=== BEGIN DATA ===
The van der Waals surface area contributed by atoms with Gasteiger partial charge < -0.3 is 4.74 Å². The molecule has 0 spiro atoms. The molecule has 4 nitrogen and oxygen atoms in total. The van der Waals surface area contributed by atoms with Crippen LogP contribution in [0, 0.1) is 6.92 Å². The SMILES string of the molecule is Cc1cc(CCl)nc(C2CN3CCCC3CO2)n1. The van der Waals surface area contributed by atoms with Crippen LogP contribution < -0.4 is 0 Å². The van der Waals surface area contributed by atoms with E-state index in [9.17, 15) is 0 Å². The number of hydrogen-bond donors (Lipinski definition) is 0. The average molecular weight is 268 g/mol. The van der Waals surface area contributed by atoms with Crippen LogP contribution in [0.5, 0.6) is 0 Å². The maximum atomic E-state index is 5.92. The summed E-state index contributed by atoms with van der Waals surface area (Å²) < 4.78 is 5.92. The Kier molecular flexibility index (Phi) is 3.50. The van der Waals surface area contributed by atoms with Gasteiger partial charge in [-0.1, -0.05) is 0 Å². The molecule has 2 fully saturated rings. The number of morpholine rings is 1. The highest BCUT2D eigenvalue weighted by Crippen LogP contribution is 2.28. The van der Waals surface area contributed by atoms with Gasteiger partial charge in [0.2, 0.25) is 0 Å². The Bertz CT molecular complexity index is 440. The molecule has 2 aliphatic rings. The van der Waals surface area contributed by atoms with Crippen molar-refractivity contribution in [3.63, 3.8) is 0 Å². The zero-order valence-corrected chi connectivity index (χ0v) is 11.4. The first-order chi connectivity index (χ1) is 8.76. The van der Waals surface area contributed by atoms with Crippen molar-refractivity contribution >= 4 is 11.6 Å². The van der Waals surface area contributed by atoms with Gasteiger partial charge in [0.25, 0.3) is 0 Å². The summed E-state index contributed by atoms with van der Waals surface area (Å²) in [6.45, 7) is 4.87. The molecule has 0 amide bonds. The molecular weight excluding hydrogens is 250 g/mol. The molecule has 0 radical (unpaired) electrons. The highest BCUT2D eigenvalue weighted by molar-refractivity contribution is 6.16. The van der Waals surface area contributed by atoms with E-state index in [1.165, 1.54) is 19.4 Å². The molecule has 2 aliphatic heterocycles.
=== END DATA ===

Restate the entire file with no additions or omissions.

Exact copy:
The van der Waals surface area contributed by atoms with Gasteiger partial charge < -0.3 is 4.74 Å². The molecule has 0 spiro atoms. The molecule has 4 nitrogen and oxygen atoms in total. The van der Waals surface area contributed by atoms with Crippen LogP contribution in [0, 0.1) is 6.92 Å². The SMILES string of the molecule is Cc1cc(CCl)nc(C2CN3CCCC3CO2)n1. The van der Waals surface area contributed by atoms with Crippen LogP contribution < -0.4 is 0 Å². The van der Waals surface area contributed by atoms with E-state index in [9.17, 15) is 0 Å². The number of hydrogen-bond donors (Lipinski definition) is 0. The average molecular weight is 268 g/mol. The van der Waals surface area contributed by atoms with Crippen LogP contribution in [0.5, 0.6) is 0 Å². The maximum atomic E-state index is 5.92. The summed E-state index contributed by atoms with van der Waals surface area (Å²) < 4.78 is 5.92. The Kier molecular flexibility index (Phi) is 3.50. The van der Waals surface area contributed by atoms with Gasteiger partial charge in [-0.1, -0.05) is 0 Å². The molecule has 2 fully saturated rings. The number of morpholine rings is 1. The highest BCUT2D eigenvalue weighted by Crippen LogP contribution is 2.28. The van der Waals surface area contributed by atoms with Gasteiger partial charge in [0.2, 0.25) is 0 Å². The Bertz CT molecular complexity index is 440. The molecule has 2 aliphatic rings. The van der Waals surface area contributed by atoms with Crippen molar-refractivity contribution in [3.63, 3.8) is 0 Å². The zero-order valence-corrected chi connectivity index (χ0v) is 11.4. The first-order chi connectivity index (χ1) is 8.76. The van der Waals surface area contributed by atoms with Crippen molar-refractivity contribution >= 4 is 11.6 Å². The van der Waals surface area contributed by atoms with Gasteiger partial charge in [0.25, 0.3) is 0 Å². The summed E-state index contributed by atoms with van der Waals surface area (Å²) in [6.45, 7) is 4.87. The molecule has 0 amide bonds. The molecular weight excluding hydrogens is 250 g/mol. The molecule has 0 radical (unpaired) electrons. The highest BCUT2D eigenvalue weighted by molar-refractivity contribution is 6.16. The van der Waals surface area contributed by atoms with E-state index in [1.165, 1.54) is 19.4 Å². The molecule has 2 aliphatic heterocycles.